Zamrik boosts scholarship with $50,000 pledge

Curtis Chan
June 10, 2013

UNIVERSITY PARK, Pa. -- Although retired engineering science and mechanics faculty member Sam Zamrik and wife Myrna established their scholarship back in 1992, the couple has decided to boost their endowment with a $50,000 gift pledge.

The couple's scholarship, the Sam Y. and Myrna R. Zamrik Scholarship in Engineering Science and Mechanics, is designed for full-time students enrolled in the Department of Engineering Science and Mechanics.

"Tuition is rising and getting to be expensive. Students need help," Zamrik said.

The professor emeritus of engineering mechanics said scholarship aid was instrumental in starting his own career.

Zamrik recalls a NASA scholarship and Ford Foundation scholarship that helped him toward his master's degree, as well as a teaching fellowship when he was working on his doctorate.

"If it wasn't for that help, I wouldn't be here," he said.

Zamrik received his master's from Penn State in 1961 and his doctoral degree in 1965, going on to serve on the engineering science and mechanics faculty for 38 years.

He said the couple's scholarship began very modestly. "We started with small amounts and contributed to it every year."

As he received letters of thanks from students describing their projects, Zamrik said he was impressed by their motivation and was in a fortunate enough position to make a significant addition to the couple's scholarship.

"Regardless of what academic college you came from, the University helped you graduate, so I believe you should give something back. Undergraduates need the most help."

During his career, Zamrik has authored more than 160 technical publications and presented at invited seminars and lectures around the world.

He was the American Society of Mechanical Engineers' (ASME) 126th president and an ASME life fellow and honorary member.

A University of Texas alumnus, Zamrik was inducted into the university's Mechanical Engineering Hall of Fame in 2008.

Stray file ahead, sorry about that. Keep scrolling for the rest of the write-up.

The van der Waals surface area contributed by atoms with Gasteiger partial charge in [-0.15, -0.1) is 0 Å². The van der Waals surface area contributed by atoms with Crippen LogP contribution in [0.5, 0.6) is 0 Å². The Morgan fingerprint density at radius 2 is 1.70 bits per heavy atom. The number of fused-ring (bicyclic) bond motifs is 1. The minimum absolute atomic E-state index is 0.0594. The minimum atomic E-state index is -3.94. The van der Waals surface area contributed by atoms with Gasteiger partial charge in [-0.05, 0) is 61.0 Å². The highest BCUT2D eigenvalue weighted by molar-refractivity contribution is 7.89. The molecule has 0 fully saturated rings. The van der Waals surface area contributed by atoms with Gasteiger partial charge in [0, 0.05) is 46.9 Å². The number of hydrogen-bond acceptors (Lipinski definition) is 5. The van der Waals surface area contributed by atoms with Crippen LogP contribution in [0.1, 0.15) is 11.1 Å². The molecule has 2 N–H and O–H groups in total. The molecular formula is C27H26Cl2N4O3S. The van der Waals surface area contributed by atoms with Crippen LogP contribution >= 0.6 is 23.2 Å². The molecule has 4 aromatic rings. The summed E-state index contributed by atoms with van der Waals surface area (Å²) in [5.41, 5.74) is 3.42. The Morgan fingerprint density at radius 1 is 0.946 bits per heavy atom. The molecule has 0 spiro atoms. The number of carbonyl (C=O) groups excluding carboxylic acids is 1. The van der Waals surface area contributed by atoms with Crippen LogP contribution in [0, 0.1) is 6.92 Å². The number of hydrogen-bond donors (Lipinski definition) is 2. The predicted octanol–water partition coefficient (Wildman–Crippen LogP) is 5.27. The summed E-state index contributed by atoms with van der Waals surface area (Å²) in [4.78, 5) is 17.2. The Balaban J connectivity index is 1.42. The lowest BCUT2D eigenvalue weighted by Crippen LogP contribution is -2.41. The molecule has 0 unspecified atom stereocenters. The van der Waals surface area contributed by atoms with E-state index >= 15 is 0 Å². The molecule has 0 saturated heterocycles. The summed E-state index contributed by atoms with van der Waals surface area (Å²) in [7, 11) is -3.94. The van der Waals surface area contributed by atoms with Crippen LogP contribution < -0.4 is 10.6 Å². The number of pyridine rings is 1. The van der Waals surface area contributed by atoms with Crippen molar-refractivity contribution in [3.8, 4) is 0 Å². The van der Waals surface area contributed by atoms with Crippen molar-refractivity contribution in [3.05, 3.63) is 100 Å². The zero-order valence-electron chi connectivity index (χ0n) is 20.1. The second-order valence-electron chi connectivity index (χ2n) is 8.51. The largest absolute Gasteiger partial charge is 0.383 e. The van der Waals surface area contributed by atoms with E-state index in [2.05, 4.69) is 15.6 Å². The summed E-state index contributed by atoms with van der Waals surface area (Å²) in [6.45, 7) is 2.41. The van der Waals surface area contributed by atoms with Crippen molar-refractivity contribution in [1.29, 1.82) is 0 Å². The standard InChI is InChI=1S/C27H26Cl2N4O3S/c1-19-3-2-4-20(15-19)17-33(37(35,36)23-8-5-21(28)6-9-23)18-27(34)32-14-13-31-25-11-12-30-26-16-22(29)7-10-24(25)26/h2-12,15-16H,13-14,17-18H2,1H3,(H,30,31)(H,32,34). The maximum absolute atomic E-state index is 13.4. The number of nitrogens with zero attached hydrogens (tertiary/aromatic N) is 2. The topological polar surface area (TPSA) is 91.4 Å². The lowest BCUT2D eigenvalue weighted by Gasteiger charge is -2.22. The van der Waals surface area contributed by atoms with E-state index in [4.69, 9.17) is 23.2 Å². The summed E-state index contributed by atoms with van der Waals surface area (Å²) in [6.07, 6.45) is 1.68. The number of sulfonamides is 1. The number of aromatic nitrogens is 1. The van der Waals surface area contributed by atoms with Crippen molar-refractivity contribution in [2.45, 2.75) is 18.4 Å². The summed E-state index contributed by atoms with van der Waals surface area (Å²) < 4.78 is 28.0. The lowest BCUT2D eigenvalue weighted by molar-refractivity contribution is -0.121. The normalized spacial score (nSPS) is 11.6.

"Without that help, I could not achieve anything in my profession," he said. "I want to send a message to get others involved to support needy students, particularly women and underrepresented groups."

Though he retired in 1998, Zamrik returns to campus each summer to teach a course in advanced mechanical materials. He and Myrna split their time between State College and Phoenix, Ariz.

The couple's gift will help Penn State reach its goals in For the Future: The Campaign for Penn State Students. This initiative is directed toward a shared vision of Penn State as the most comprehensive, student-centered research university in America. The University is engaging Penn State's alumni and friends as partners in achieving six key objectives: ensuring student access and opportunity, enhancing honors education, enriching the student experience, building faculty strength and capacity, fostering discovery and creativity and sustaining the University's tradition of quality. The campaign's top priority is keeping a Penn State degree affordable for students and families. The For the Future campaign is the most ambitious effort of its kind in Penn State's history, with the goal of securing $2 billion by 2014.

(Media Contacts)

Last Updated June 11, 2013